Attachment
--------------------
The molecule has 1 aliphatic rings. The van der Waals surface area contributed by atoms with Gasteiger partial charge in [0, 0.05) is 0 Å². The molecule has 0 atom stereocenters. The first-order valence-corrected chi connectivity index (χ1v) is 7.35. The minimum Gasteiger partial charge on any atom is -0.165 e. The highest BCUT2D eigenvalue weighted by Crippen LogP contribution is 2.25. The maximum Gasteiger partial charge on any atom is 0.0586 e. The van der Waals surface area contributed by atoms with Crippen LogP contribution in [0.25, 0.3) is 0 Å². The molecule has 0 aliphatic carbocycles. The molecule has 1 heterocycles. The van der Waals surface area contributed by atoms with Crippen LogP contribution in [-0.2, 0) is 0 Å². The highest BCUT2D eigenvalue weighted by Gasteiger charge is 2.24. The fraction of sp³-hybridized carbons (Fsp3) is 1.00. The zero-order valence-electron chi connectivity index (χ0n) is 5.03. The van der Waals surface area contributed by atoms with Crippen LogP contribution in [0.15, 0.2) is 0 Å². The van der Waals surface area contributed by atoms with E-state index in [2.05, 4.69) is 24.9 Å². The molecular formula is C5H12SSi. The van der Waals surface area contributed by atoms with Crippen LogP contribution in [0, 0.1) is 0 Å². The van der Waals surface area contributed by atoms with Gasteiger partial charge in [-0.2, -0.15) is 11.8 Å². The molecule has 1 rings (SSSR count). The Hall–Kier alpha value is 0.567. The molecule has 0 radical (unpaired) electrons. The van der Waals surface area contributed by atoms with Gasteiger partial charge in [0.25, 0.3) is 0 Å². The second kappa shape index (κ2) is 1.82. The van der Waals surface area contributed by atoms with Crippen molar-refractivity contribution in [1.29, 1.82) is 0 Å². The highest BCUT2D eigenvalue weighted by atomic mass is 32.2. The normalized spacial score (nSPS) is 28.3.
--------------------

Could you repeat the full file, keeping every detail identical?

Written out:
The molecule has 1 aliphatic rings. The van der Waals surface area contributed by atoms with Gasteiger partial charge in [0, 0.05) is 0 Å². The molecule has 0 atom stereocenters. The first-order valence-corrected chi connectivity index (χ1v) is 7.35. The minimum Gasteiger partial charge on any atom is -0.165 e. The highest BCUT2D eigenvalue weighted by Crippen LogP contribution is 2.25. The maximum Gasteiger partial charge on any atom is 0.0586 e. The van der Waals surface area contributed by atoms with Crippen LogP contribution in [0.25, 0.3) is 0 Å². The molecule has 0 aliphatic carbocycles. The molecule has 1 heterocycles. The van der Waals surface area contributed by atoms with Crippen LogP contribution in [-0.2, 0) is 0 Å². The highest BCUT2D eigenvalue weighted by Gasteiger charge is 2.24. The fraction of sp³-hybridized carbons (Fsp3) is 1.00. The zero-order valence-electron chi connectivity index (χ0n) is 5.03. The van der Waals surface area contributed by atoms with Crippen LogP contribution in [0.15, 0.2) is 0 Å². The van der Waals surface area contributed by atoms with E-state index in [2.05, 4.69) is 24.9 Å². The molecular formula is C5H12SSi. The van der Waals surface area contributed by atoms with Crippen LogP contribution in [0, 0.1) is 0 Å². The van der Waals surface area contributed by atoms with Gasteiger partial charge in [-0.2, -0.15) is 11.8 Å². The molecule has 1 rings (SSSR count). The Hall–Kier alpha value is 0.567. The molecule has 0 radical (unpaired) electrons. The van der Waals surface area contributed by atoms with Gasteiger partial charge in [0.25, 0.3) is 0 Å². The second kappa shape index (κ2) is 1.82. The van der Waals surface area contributed by atoms with Crippen molar-refractivity contribution in [1.29, 1.82) is 0 Å². The highest BCUT2D eigenvalue weighted by atomic mass is 32.2. The normalized spacial score (nSPS) is 28.3.